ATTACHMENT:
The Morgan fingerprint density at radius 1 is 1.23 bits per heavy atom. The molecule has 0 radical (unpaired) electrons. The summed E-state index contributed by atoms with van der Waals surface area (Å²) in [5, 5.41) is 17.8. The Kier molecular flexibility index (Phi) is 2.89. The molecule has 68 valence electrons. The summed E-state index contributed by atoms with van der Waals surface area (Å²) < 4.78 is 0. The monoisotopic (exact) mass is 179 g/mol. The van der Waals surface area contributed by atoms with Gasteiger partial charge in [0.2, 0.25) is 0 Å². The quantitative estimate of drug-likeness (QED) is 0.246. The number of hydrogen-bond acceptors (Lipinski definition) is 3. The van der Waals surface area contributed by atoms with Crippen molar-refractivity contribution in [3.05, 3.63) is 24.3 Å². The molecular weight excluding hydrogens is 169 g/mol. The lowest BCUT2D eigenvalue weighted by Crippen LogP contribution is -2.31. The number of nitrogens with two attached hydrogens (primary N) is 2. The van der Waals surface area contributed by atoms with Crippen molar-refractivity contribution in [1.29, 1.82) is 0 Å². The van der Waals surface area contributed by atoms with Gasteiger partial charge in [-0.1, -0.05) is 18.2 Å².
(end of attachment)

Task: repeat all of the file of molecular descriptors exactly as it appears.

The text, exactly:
The Morgan fingerprint density at radius 1 is 1.23 bits per heavy atom. The molecule has 0 radical (unpaired) electrons. The summed E-state index contributed by atoms with van der Waals surface area (Å²) in [5, 5.41) is 17.8. The Kier molecular flexibility index (Phi) is 2.89. The molecule has 68 valence electrons. The summed E-state index contributed by atoms with van der Waals surface area (Å²) < 4.78 is 0. The monoisotopic (exact) mass is 179 g/mol. The van der Waals surface area contributed by atoms with Gasteiger partial charge in [0.2, 0.25) is 0 Å². The quantitative estimate of drug-likeness (QED) is 0.246. The number of hydrogen-bond acceptors (Lipinski definition) is 3. The van der Waals surface area contributed by atoms with Crippen molar-refractivity contribution in [3.05, 3.63) is 24.3 Å². The molecular weight excluding hydrogens is 169 g/mol. The lowest BCUT2D eigenvalue weighted by Crippen LogP contribution is -2.31. The number of nitrogens with two attached hydrogens (primary N) is 2. The van der Waals surface area contributed by atoms with Crippen molar-refractivity contribution in [1.29, 1.82) is 0 Å². The van der Waals surface area contributed by atoms with Gasteiger partial charge in [-0.1, -0.05) is 18.2 Å².